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Fenlon v Newton, 2019 CanLII 10130 (ON SCSM)


INTERESTING CASE: Fenlon v Newton, 2019 CanLII 10130 (ON SCSM)

SUMMARY: 1) Buyer seeking damages of $11,618.25 plus for: a. breach of contract; b. negligent misrepresentation

2) Parties entered into an Agreement of purchase and sale during the “hot” real estate market and to “win” the Buyers waived a home inspection

3) Agreement had the following condition: “The seller represents and warrants that the swimming pool and equipment are now, and will be when opened in the spring of 2016, in good working order. The parties agree that this representation and warranty shall survive and not merge on completion of this transaction.”

4) When the house was listed for sale, the pool was open and Buyer and her real estate agent, had every opportunity to inspect the pool and the pool equipment

5) After closing and taking possession, the Buyer alleges that she noted several deficiencies with the Appliances and that the power bar for the central vacuuming system had been taken by the Seller

6) Buyer opened the pool in the spring of 2016 and argues that the pool had not been closed properly the year before and had not been properly maintained

7) The Sellers deny the allegations in their entirety and further acknowledge taking the central vac power bar, they claim it was not a chattel, not listed in the Agreement of Purchase and Sale, and therefore not part of the sale of the home

AGENT EVIDENCE: 1) The Buyer’s real estate gave evidence that the house inspection was waived by the Buyer due to the intense competition

2) The buyers Agent inspected the home with the Buyer - a general inspection and she did not claim to have any particular experience or knowledge in building inspections - She recalls looking at the pool, but does not really remember the condition of the pool at the time of her inspection

3) She believes the pool was covered for the winter, but she could not be sure and had no notes or file with her to aid in her memory or recollection of the events surrounding this particular home purchase

BUYER’S EVIDENCE: 1) she had purchased homes prior to this home and did have home inspections performed in the past

2) Her evidence was that she had never owned a pool in her life, had no experience with pools, and relied on the pool experts she hired (Bud’s Spas and Pools) to give her advice – who told her that the pool was in poor condition and had been improperly maintained – all hearsay as she did not call any evidence from Bud’s

3) She submits that she replaced all pool equipment and the pool liner. She did not consider attempting to repair the pool equipment or pool liner as she was told to replace everything by the pool experts.

4) Approximately two weeks after moving into this home, the Buyer began noticing a mouse infestation, being rodent droppings behind appliances and in the kitchen, bite marks in and on food packaging, and she saw a mouse run across the floor sometime in the middle of January 2016.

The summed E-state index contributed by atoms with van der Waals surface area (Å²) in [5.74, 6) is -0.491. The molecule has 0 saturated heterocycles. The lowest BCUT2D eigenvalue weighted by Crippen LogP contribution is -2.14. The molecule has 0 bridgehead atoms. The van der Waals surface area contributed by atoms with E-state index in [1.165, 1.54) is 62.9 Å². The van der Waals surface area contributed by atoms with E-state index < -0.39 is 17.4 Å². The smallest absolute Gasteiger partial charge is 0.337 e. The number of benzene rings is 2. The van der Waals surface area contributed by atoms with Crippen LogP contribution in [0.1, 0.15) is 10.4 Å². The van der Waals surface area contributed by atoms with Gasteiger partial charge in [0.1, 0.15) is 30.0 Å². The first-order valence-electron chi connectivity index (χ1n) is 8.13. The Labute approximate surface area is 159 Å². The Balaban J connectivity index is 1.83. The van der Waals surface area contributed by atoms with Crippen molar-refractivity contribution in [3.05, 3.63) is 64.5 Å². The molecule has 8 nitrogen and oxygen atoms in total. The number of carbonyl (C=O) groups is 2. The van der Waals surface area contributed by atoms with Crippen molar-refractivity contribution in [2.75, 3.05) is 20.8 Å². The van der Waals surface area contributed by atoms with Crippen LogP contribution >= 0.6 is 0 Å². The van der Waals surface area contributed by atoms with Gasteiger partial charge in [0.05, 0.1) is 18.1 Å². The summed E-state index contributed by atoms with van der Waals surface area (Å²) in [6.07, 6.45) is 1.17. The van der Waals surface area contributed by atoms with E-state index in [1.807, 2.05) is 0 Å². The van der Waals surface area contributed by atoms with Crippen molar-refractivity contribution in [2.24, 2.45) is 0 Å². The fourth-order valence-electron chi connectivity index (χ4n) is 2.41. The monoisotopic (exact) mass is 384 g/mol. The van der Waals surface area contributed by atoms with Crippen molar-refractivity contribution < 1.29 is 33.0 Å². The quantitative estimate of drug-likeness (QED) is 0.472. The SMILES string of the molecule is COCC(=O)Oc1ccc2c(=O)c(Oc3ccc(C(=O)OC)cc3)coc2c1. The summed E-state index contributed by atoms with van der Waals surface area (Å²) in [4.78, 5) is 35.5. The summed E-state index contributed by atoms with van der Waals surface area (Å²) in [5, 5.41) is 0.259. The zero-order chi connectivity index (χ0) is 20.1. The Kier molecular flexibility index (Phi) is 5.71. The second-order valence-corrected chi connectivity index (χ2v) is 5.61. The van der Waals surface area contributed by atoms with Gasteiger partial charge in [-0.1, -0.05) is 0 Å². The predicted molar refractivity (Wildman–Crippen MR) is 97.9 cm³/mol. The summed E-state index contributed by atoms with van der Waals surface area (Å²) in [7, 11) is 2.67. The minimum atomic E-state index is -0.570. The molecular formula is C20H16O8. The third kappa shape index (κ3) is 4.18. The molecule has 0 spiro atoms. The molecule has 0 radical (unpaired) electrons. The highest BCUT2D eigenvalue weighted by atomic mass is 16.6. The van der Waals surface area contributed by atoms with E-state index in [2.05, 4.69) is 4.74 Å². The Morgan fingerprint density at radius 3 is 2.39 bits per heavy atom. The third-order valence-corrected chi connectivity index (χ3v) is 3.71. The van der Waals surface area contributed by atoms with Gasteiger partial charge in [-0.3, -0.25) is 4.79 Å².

5) After moving in, the neighbours told her that everyone in this area had problems with mice given that the homes in this area were next to an open field - None of the neighbours referenced by the Buyer were called to give evidence

During cross-examination, the Buyer acknowledged that the cuts in the pool liner were likely made by the pool professionals she hired

Buyer led no evidence that the washer was not in proper working order. She gave evidence that she did not try to have the washer repaired given the age and condition of the washer. She self-diagnosed the issue with the washer being a non-operative agitator

Again, there is absolutely no evidence that the washer was not working properly, or if it was, that it could not have been repaired at much less expense.

The Plaintiff did not give any prior warning to the Defendants of the problems she was encountering with the home. She did not consult with her real estate lawyer after the purchase of the home, but instead relied on the advice provided to her by her realtor to simply rely on the Agreement of Purchase and Sale and issue a claim in Small Claims Court

Findings and Conclusions Buyer failed to persuade the Court concerning any of the allegations regarding the deficiencies and misrepresentations. There is no evidence whatsoever that the Defendant attempted to conceal any defect or misrepresent the condition of any equipment. The Plaintiff had every opportunity to inspect the home and retain a qualified home inspector, but she chose not to do so. In every aspect of her claim, the Plaintiff has failed to meet her burden of proof.

TAKE-AWAYS: 1) REGISTRANTS: Take photos and make notes for the record – advisable to keep a transaction journal with a date and time log with pictures in so far as possible

2) Always obtain an inspection in so far as possible

3) Raise your concerns with your Real Estate lawyer before commencing legal proceedings

4) Have your evidence in order when attending a trial

5) Do not self-diagnose – obtain reports that can be substantiated

6) Do not seek legal advise from your Registrant – consult your attorney


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